During and after treatment, you may be surprised by the flood of emotions you go through. This happens to a lot of people.
You may find yourself thinking about death and dying. Or maybe you’re more aware of the effect the cancer has on your family, friends, and career. You may take a new look at your relationships with those around you. Money may be a concern if medical bills pile up. You may see your health care team less often after treatment and have more time on your hands. These changes can make some people anxious.
This is a good time to look for emotional and social support. You need people you can turn to. Support can come in many forms: family, friends, cancer support groups, church or spiritual groups, online support groups, or private counselors.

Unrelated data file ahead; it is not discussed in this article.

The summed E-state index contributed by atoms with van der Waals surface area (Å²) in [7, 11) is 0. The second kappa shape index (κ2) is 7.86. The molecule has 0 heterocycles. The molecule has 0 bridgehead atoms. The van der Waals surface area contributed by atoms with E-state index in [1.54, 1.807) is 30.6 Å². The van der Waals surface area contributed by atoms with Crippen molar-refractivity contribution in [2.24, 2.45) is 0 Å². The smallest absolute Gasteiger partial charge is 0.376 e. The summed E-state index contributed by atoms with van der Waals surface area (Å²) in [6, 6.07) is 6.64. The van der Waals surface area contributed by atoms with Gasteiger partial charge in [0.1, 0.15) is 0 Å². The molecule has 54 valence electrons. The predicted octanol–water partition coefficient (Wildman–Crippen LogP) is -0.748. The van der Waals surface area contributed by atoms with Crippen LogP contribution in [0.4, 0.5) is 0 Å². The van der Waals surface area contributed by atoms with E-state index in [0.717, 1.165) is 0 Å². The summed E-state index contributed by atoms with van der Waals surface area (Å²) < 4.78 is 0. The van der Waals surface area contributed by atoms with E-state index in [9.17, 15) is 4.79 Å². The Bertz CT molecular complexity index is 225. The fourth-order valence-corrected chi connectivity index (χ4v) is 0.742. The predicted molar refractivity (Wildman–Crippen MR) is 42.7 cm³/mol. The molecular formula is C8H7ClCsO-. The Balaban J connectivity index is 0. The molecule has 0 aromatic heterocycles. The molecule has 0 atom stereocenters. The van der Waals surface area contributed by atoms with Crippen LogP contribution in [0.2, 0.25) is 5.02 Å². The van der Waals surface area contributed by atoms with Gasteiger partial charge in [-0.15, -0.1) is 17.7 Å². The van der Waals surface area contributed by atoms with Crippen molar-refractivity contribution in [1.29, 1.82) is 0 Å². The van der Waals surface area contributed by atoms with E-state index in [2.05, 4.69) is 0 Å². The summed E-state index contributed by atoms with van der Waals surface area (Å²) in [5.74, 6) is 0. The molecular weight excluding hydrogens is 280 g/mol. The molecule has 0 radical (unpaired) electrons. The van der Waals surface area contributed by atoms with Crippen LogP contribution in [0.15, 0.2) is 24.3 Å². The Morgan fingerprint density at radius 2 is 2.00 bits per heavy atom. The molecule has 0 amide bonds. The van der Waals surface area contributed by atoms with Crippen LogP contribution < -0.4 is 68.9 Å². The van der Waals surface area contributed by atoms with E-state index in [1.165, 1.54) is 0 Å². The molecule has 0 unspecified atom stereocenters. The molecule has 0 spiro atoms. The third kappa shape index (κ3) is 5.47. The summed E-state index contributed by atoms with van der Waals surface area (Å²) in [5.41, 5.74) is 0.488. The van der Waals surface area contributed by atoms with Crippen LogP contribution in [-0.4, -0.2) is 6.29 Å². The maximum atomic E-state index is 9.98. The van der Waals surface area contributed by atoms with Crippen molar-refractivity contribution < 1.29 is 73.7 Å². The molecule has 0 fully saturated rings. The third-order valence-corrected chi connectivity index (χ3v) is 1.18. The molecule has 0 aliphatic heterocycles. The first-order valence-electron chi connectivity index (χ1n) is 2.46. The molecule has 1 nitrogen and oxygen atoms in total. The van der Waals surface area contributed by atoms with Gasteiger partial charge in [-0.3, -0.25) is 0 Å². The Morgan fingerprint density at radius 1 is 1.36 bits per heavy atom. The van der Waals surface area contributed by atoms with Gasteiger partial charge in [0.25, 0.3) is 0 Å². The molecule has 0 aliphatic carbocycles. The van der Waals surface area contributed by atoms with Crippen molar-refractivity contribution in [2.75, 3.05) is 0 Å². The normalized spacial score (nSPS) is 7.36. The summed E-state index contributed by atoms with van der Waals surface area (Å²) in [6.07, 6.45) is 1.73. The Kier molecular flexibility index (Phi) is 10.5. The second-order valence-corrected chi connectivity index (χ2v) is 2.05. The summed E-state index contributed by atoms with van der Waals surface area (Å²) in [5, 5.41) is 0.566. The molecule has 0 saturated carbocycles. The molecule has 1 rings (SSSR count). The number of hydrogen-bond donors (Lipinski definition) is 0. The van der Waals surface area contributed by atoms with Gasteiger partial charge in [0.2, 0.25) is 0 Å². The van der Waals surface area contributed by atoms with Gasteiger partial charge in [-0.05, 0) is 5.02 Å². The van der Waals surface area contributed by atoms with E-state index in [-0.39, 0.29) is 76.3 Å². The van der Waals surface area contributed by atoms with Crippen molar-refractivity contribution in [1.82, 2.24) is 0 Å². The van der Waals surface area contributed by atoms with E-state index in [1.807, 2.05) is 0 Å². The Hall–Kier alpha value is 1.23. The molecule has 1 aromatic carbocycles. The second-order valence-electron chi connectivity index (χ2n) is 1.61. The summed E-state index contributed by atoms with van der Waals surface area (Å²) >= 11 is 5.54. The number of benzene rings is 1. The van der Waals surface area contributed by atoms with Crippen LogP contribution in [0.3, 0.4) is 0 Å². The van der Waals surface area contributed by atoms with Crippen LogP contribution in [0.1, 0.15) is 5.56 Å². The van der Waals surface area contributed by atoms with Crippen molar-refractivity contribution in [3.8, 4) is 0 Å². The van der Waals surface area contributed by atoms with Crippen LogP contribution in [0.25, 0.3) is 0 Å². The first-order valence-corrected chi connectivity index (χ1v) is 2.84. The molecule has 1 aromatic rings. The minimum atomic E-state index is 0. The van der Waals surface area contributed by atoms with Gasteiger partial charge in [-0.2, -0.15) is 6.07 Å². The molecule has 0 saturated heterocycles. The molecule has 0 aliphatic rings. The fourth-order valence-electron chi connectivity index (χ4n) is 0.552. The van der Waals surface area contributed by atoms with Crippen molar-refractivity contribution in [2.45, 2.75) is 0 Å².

The cancer journey can feel very lonely. You don’t need to go it alone. Your friends and family may feel shut out if you decide not to include them. Let them in – and let in anyone else who you feel may help. If you aren’t sure who can help, call your American Cancer Society at 1-800-227-2345 and we can put you in touch with a group or resource that may work for you. You can also read our document Distress in People with Cancer or see the Emotional Side Effects section of our website for more information.
Last Revised: 01/21/2016